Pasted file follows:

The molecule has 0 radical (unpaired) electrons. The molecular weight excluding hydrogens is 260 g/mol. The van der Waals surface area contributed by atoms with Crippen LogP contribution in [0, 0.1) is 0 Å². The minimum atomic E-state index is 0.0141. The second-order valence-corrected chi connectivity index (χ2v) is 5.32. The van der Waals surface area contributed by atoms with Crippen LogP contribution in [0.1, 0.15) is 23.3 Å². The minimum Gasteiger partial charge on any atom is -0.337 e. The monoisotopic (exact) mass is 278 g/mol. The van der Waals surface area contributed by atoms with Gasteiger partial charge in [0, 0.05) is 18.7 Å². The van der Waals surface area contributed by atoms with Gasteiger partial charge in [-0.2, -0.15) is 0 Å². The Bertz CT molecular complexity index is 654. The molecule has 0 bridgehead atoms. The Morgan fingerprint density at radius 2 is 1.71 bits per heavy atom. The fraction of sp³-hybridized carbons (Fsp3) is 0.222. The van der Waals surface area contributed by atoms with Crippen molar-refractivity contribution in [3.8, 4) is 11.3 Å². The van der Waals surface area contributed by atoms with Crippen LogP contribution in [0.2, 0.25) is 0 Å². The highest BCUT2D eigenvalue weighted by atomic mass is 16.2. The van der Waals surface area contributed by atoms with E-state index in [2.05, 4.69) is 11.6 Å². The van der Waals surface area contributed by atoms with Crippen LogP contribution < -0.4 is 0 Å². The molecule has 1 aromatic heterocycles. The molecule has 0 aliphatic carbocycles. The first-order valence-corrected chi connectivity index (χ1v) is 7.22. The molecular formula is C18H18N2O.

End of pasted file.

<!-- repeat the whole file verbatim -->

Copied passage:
The molecule has 0 radical (unpaired) electrons. The molecular weight excluding hydrogens is 260 g/mol. The van der Waals surface area contributed by atoms with Crippen LogP contribution in [0, 0.1) is 0 Å². The minimum atomic E-state index is 0.0141. The second-order valence-corrected chi connectivity index (χ2v) is 5.32. The van der Waals surface area contributed by atoms with Crippen LogP contribution in [0.1, 0.15) is 23.3 Å². The minimum Gasteiger partial charge on any atom is -0.337 e. The monoisotopic (exact) mass is 278 g/mol. The van der Waals surface area contributed by atoms with Gasteiger partial charge in [0, 0.05) is 18.7 Å². The van der Waals surface area contributed by atoms with Gasteiger partial charge in [-0.2, -0.15) is 0 Å². The Bertz CT molecular complexity index is 654. The molecule has 0 bridgehead atoms. The Morgan fingerprint density at radius 2 is 1.71 bits per heavy atom. The fraction of sp³-hybridized carbons (Fsp3) is 0.222. The van der Waals surface area contributed by atoms with Crippen molar-refractivity contribution in [3.8, 4) is 11.3 Å². The van der Waals surface area contributed by atoms with Crippen LogP contribution in [0.2, 0.25) is 0 Å². The highest BCUT2D eigenvalue weighted by atomic mass is 16.2. The van der Waals surface area contributed by atoms with E-state index in [2.05, 4.69) is 11.6 Å². The van der Waals surface area contributed by atoms with Crippen LogP contribution < -0.4 is 0 Å². The molecule has 1 aromatic heterocycles. The molecule has 0 aliphatic carbocycles. The first-order valence-corrected chi connectivity index (χ1v) is 7.22. The molecular formula is C18H18N2O.